Tuesday, January 27, 2009

When Good Testimonials Go Bad: 15 Words to Avoid

How to avoid the most common copywriting mistakes
when writing testimonials for source approval

By Susan Kendrick

This is the third in a series of three articles on testimonials: getting them, writing them, and now avoiding the most common copywriting mistakes in testimonials for your book cover, website, and all your book marketing.

The excerpts below are from the first article in my Copywriting Fitness Series I'm writing for the Independent Book Publishers Association, IBPA, (formerly PMA). This article will be published in its entirety and posted online on February 20, here and on the

First, the Good News
The good news is that, among all the copywriting mistakes you can make, the one that will do the most damage may also the easiest to spot and fix: exaggeration. Yes, you want that sizzle that makes people buy. Just don’t let the sizzle burn you!

... Here are some examples of the kinds of overwriting and exaggeration that you need to avoid when writing testimonials for source approval because they will make those testimonials work against you instead of for you. You don’t want to risk damaging your reputation, your book’s reputation, or the reputation of those people who are giving you their support.

Examples of What to Avoid

To stress benefits of your book, use copywriting that highlights those benefits in a way that is believable, specific, and relevant. In other words, avoid doing the following:

* "This author is celebrated around the world as the leading expert on ___________."

Really? Around the world? The leading expert? This had better be true. Unless you are Tony Robbins, reel this one in and be more specific: “He speaks to and coaches organizations in the United States and ## other countries on how to _________.”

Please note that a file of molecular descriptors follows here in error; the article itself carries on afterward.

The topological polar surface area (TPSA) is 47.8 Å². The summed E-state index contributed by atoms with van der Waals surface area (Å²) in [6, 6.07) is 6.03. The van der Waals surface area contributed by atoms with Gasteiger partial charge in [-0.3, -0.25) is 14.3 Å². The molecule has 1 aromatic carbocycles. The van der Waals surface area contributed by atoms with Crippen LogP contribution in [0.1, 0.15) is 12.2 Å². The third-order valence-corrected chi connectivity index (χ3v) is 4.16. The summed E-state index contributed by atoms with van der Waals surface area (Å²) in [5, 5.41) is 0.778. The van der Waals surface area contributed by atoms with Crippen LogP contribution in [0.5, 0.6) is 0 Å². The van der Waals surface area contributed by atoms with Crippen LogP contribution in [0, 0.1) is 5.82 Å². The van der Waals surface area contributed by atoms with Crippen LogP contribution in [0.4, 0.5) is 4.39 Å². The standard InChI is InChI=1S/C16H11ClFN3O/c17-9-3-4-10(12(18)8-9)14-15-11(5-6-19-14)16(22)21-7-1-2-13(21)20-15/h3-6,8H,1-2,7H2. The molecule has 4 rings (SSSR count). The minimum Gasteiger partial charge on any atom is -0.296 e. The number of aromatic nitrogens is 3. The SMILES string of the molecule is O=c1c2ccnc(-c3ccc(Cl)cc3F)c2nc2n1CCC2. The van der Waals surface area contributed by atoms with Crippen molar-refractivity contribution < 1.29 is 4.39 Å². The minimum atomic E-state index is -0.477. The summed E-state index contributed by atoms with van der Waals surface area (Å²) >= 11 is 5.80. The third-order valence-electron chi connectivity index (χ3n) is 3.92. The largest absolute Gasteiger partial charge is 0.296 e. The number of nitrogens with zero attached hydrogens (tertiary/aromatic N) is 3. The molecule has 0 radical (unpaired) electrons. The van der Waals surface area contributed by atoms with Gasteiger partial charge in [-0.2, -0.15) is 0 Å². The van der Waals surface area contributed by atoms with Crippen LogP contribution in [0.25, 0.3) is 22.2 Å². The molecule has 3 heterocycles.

* “The author unleashes unprecedented power in all individuals who follow her methods.”

Really? Unprecedented, as in never before possible? And in all individuals? Stop the presses! Surely no other books on personal power are needed because readers finally have the single answer that works for everyone. How about replacing that copy with: “Her methods are helping individuals face financial change [or whatever the right specific is] with new levels of confidence.”

* “The steps in this book will improve every area of your life quickly and easily.”

Really? Every area of my life? Quickly and easily? Sign me up! I sure hope I’m not disappointed when I get to the last page and my life is pretty much the same as when I started. Don’t give self-help a bad name. Be specific in your claims: “The steps in this book provide simple ways to be more respected as a partner, parent, and co-worker.”

Build your copywriting muscle and take control of the credibility that great quotes can give your book. The book gets the credibility boost it needs, and the people kind enough to lend you their good names to it looks good, too.

The Word Gym Anti-Exaggeration Checklist
15 Words to Avoid in Your Copywriting

World renowned

- Check for word length. Sometimes the longer the word, the bigger (too big) the claim.

- The bigger the claim, the more you need to support it by being believable, specific, and relevant.

- * Use “First” and “Only” only when this is absolutely, positively, demonstrably true, in which case, you should not only say so, but say so loud and clear.

To ask a question or for help writing testimonials for your marketing materials, feel free to contact me at

Happy Publishing!
Susan Kendrick

Write To Your Market, Inc.

© Copyright 2008, Susan Kendrick, Write to Your Market, Inc. All Rights Reserved.
http://www.writetoyourmarket.com/ 1-715-634-4120.

1 comment:

Anonymous said...

this is a great little resource, one of the best in the world! Seriously though, it is tempting to over do the gush - it will help me with people I have asked to write testimonials.